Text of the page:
> intended to do - that is, it lists the standard-enforced default,  
> rather
> than the generally anticipated default. As a side note, I've asked  
> the TC
> for advice on removing #IMPLIED ... I do agree that it's confusing  
> and I'd
> like to get rid of it.

That would be useful. I'm glad there are structure defined defaults!

> About spectitle:
>> Is it being deprecated in 1.2, then?
> I don't think the TC has made a ruling on it, so I haven't listed it  
> as
> deprecated. As you can probably tell, I would prefer that it be  
> deprecated.
> I'll check with the TC about it.


>> Contains seems to often, but not always, include 'text data'. Is this
>> another architectural/XML thing?
> Actually the XML thing in this case is #PCDATA, which means, user  
> entered
> text (as opposed to elements). We put in "text data" because it  
> seemed to
> make more general sense. Any other suggestions?

Hmm, 'content', or 'text content' spring to mind. Any good? 'Data' is  
too reminiscent of programming, IMO.

>> So, you seem to be saying that the DTD allows certain things which
>> would be stupid to implement?!
>> I suppose that's one of the penalties of inheritance?
>> Are processors obliged to handle this?
> Well, yes. It's really unrelated to inheritance, more related to  
> sharing
> elements between different document types. That is - we want to define
> something once and use it twice. But, to do that, we end up with  
> situations
> where the element allows things in one location that don't make as  
> much
> sense in the other. Most of these come in through the re-use of the  
> <desc>
> element, in which case the many elements that come in are  
> technically just
> as valid - even though it does rather blow the mind when you step  
> back and
> say "I can allow tables in my map???"
> I would say that processors are obliged to handle it in some manner,
> because it is valid. That is, you can't crash just because somebody  
> puts a
> table in their map. As with any element, how it is processed is  
> generally
> up to the processor.


You're right, it's not inheritance, per se. Is this really such a good  
idea? Is it really necessary to reuse elements between topics and  
maps? It seems to open up a hornet's nest, and lead to Frankenstein's  
Monster! (I love mixing metaphors! ;-)  )

I think I'd rather see title used by topics, and anything which  
genuinely inherits from topic, and then define maptitle so that that  
element can be properly defined within the context of a map, and so on.

How many elements are we realistically talking about, do you think?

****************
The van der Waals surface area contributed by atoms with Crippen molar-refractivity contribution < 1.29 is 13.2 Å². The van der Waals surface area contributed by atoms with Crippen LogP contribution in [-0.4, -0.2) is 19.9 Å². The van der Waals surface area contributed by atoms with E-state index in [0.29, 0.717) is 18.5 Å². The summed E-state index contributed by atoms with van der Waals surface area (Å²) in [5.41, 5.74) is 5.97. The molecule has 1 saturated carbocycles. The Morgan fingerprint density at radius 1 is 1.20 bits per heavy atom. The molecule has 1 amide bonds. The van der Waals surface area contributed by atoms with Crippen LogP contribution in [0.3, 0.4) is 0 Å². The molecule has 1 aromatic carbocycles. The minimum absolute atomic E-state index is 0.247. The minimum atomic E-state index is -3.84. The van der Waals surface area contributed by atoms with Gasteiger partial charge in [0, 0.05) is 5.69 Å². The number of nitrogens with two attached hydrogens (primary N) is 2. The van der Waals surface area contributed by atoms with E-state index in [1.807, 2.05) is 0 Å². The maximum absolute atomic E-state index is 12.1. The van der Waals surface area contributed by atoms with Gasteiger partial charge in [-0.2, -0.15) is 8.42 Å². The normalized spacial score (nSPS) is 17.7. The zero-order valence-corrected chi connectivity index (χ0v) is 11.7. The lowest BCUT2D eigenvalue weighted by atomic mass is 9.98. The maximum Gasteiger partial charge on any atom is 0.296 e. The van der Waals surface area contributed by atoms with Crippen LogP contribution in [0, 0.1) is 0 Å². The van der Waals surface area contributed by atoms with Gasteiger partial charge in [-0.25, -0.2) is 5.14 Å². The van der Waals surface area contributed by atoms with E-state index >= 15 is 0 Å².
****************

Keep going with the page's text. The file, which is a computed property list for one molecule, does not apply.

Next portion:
Presumably maps foster their own inheritance, to book-maps, etc.? This  
could potentially exacerbate the problem.

>>> So far the namespace has remained the same between versions - I
>>> wouldn't be
>>> able to update that without input from the TC (some tools may depend
>>> on
>>> it). However, I've updated the spec so that it lists the version
>>> value as:
>>> "1.2" (version dependent; will increase)
>> I suppose it's also OASIS dependent?
> The namespace is up to OASIS, and the version is related to the  
> release of
> DITA (with 1.2 coming up, we up the version setting).

Do OASIS allow version numbers to be jumped? I'm thinking of the  
thorny issue of the toolkit version number being out of step with the  
Language Spec. version number.

>>> I've added a reltable based link between the related links topic and
>>> the
>>> linking section - hopefully that helps.
>> I don't seem to be able to see that in langspectocjs20090108/alpha,
>> but sounds like it would help.
> Sorry - I meant to say that I was adding. It will be in the next  
> posted
> version.


>>>> note
>>>> Surely there should be a default value for @ type? 'note' seems
>>>> obvious to me!
>>>> I like the fact that the result from processing the example is  
>>>> shown.
>>>> I'd like to see more of this, if at all possible! ;-)
>>> While most processors probably treat 'note' as the default, the
>>> document
>>> type does not enforce a default, and at this point I think it would
>>> not
>>> want to change that in case some application treats it differently.
>> Hmmmm.... Just seems like an obvious gap to plug.
> I think this will be covered by the "Reading the spec" topic,  
> explaining
> that the spec can only list enforced defaults in the default column. I
> think <note> would make a good example for that topic - "There are  
> other
> generally recognized defaults, such as type="note" on the note  
> element,
> where..."

See above, #IMPLIED & defaults.

>> ... I was
>> looking at the Complete Content Model Definitions for base, and
>> thought a load of links had been left out - then realised why! It
>> looks odd to have links to term and ph, but not apiname, IMO.
> Yes, it does look odd - but when we don't have the apiname topic  
> available
> in that package, we can't really link to it. The 'official' version  
> of the
> standard will be the full "by type" version, which has all topics  
> included
> and all of those as links.

OK, I appreciate that. May I suggest some changes to the <keyword> text?

Specific markup recommendations:
	• Use <apiname> for API names and <cmdname> for command names.
	• <term>should be used for inline paragraph definitions; to indicate  
what you're defining.
	• <ph> should be used for general phrases; when you think that  
keyword is not appropriate.
	• Inside syntax diagrams and syntax phrases, use <kwd> to indicate a